- The Washington Times - Thursday, August 11, 2005

Participants in Iraq’s constitutional talks have had time to “yell and scream” while staking out their positions. Now, amid gallons of tea in smoke-filled rooms, they are ready to negotiate, officials said yesterday.

With four days to go, Kurdish, Shi’ite and Sunni factions are battling to reach an agreement on what style of federalism, if any, would be best for Iraq; how to divide up oil revenues; and what role Islam will have.

Zakia Hakkii, one of nine women on the 71-member constitution-writing committee, said yesterday that the hard-line Muslim-dominated panel insists that Islamic Shariah law take precedence over secular family law.

“We don’t want the fruit of [the war to depose dictator Saddam Hussein] to go to Islamic extremists. This will happen over our dead bodies,” Mrs. Hakkii said.

“If we agree to Shariah law, it means we will have thousands of courts, and each cleric can hold a courthouse in his home and can issue decisions that will affect the stability of Iraqi families,” she said in a telephone interview from Baghdad.

“Each of those sheiks has his own point of view, and in one place you can have thousands of different decisions. This will be a disaster for Iraqi women and families. We must not do it,” said Mrs. Hakkii, who was a judge during Saddam’s rule.

Mrs. Hakkii said a similar struggle for women’s rights took place in 2003 when the Iraqi Governing Council drafted the Transitional Administrative Law (TAL).

She said only the active intervention of then-U.S. administrator L. Paul Bremer prevented the inclusion of Islamic law as the sole source of legislation.

Political negotiations are becoming increasingly tense as committee members face a Monday deadline to present a final draft of the document to the National Assembly.

“They yell and scream and shout anyway — we are a passionate bunch,” said Qubad Talabani, the Kurdish regional government representative in the United States.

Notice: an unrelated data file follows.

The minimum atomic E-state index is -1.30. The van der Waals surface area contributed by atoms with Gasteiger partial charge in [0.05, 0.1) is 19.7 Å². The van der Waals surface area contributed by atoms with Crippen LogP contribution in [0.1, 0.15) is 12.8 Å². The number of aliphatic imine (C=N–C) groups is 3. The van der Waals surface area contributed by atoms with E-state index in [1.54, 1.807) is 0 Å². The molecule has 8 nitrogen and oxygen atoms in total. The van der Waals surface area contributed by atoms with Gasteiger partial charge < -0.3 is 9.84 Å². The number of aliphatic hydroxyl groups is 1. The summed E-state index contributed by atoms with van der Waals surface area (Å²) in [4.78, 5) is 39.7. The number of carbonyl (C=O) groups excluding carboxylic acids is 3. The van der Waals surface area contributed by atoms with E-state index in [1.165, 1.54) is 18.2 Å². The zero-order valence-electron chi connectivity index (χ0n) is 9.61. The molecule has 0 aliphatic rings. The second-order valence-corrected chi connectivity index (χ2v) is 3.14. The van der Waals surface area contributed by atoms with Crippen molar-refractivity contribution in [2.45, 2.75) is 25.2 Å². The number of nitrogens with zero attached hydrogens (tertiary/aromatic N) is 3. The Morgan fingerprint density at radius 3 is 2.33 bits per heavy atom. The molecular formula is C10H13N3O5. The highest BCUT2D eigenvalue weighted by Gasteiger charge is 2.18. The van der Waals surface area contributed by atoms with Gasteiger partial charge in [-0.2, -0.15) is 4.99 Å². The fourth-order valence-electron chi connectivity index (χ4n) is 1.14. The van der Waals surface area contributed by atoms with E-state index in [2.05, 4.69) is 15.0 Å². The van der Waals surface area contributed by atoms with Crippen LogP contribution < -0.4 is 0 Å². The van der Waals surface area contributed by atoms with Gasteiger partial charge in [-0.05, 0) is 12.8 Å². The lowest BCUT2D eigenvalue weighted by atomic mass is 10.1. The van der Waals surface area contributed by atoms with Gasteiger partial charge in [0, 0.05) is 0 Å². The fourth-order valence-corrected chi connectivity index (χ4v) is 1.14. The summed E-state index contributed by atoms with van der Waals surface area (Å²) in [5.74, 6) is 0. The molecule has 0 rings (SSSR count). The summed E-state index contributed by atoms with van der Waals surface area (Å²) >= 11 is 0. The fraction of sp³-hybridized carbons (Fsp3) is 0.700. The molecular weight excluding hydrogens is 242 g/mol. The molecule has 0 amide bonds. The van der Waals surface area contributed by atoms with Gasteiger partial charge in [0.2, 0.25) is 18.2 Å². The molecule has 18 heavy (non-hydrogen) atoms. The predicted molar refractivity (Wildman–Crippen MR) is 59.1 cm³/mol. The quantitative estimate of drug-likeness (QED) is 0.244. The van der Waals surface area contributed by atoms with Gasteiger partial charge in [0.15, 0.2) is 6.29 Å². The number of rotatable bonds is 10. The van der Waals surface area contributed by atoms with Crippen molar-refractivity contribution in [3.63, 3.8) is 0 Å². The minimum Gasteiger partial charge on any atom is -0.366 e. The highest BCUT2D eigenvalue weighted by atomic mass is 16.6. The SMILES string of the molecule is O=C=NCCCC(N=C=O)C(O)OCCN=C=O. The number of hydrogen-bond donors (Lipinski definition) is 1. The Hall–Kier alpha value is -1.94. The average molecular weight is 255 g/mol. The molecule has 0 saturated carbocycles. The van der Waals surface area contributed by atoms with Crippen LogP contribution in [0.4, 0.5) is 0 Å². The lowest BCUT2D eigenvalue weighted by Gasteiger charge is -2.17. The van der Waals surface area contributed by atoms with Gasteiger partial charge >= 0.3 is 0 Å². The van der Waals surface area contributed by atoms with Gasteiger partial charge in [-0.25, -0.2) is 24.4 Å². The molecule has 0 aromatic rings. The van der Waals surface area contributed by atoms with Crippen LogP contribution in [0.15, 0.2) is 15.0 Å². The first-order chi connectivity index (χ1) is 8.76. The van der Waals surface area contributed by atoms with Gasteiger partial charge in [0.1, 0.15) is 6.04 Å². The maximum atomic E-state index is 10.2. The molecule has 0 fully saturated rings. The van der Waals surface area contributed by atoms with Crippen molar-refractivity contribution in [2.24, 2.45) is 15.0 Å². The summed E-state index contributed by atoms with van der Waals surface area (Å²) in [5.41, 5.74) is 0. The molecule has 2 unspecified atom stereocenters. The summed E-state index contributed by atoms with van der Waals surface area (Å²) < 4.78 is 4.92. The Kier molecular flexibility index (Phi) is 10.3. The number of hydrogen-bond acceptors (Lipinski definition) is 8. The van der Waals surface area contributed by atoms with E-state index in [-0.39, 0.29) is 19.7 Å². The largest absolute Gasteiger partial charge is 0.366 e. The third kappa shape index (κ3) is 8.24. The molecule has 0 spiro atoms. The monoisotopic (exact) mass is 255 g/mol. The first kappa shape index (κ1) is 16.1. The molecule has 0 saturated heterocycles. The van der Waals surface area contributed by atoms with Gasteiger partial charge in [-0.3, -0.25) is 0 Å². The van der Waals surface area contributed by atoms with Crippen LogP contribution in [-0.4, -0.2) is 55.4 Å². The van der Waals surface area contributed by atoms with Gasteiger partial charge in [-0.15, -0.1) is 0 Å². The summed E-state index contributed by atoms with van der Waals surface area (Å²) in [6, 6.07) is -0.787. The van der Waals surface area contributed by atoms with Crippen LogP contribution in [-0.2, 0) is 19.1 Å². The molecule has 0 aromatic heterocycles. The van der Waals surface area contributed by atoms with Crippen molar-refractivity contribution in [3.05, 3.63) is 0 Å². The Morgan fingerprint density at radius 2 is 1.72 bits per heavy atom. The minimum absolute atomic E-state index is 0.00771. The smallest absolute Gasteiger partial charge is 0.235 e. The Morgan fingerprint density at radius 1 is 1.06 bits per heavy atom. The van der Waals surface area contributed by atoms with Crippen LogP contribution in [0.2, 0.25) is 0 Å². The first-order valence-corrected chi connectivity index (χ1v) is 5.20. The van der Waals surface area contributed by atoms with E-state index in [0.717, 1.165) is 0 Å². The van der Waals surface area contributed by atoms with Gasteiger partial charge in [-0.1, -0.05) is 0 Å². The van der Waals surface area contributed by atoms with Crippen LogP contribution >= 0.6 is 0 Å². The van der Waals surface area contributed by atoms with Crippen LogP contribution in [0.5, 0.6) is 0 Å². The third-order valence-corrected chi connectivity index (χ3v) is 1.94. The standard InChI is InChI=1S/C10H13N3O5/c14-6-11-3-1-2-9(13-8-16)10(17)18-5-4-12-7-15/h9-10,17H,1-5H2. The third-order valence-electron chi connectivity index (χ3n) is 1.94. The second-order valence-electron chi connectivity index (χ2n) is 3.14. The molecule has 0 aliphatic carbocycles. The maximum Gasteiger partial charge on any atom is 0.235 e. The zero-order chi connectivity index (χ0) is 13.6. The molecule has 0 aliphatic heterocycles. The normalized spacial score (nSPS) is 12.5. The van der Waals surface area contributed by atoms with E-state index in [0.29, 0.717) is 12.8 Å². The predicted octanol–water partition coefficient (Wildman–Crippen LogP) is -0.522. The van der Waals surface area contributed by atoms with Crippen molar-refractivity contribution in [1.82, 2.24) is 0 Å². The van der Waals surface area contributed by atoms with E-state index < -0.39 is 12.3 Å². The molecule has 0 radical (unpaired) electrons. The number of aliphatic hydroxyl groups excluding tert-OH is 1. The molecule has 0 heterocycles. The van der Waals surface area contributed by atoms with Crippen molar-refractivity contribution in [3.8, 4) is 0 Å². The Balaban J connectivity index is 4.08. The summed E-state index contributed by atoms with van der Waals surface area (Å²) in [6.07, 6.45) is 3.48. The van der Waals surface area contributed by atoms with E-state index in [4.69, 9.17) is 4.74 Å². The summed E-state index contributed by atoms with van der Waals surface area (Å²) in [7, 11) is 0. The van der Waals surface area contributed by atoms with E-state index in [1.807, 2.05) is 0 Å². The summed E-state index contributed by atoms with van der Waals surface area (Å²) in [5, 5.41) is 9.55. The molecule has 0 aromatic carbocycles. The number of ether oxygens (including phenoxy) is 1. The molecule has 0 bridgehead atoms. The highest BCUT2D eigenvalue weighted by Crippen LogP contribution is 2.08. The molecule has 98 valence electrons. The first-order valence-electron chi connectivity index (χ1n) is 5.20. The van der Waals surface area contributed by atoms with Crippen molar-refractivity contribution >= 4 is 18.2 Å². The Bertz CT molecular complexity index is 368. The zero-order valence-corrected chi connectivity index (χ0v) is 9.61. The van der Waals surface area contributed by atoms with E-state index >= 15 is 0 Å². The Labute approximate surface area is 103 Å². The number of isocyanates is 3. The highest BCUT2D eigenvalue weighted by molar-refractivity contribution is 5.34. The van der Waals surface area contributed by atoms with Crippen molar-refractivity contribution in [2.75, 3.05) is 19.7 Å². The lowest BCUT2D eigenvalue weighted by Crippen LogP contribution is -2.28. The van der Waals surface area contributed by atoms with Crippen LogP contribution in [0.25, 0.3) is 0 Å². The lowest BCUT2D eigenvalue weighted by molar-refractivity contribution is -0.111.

But, he added, by now “everyone has let out the hot air, they have vented, expressed their maximalist positions” and are ready to get down to tough talks.

The United States hopes that success on the constitution will wither support for the Sunni-led insurgency and allow for a steady withdrawal of U.S. and coalition troops next year.

Negotiation leaders meeting at President Jalal Talabani’s house have identified no fewer than 18 unresolved issues, including federalism, the role of Islam, oil management and rights of ethnic minorities, said Jonathan Morrow of the United States Institute of Peace.

The greatest political and legal challenges, he said, would be solving the equation of Kurdish nationalism with growing demands by Shi’ites for a federal state of their own in the south, and Sunni Arab demands to defer decisions on decentralization altogether.

“It’s a three-way treaty negotiation as much as it is a constitutional discussion,” said Mr. Morrow, who is working with U.N. constitutional specialists in Baghdad supporting the process.

Speaking for the Kurds, Mr. Talabani said the “only way we can accept a legal and voluntary integration into Iraq is through a federal structure where power is decentralized from Baghdad.”

On revenue sharing, Deputy Prime Minister Ahmed Chalabi has put forward a plan under which oil revenue would be taxed to fund the country’s annual budget, and the rest of the profits would be equally shared among all Iraqis.

One Iraqi source, speaking on the condition of anonymity, said from Baghdad that the outcry over women’s rights was exaggerated.

He said he expected the final draft to be very similar to the TAL on that issue, with Islam considered a source of legislation, in which every law must contradict neither Islam nor the principles of democracy.

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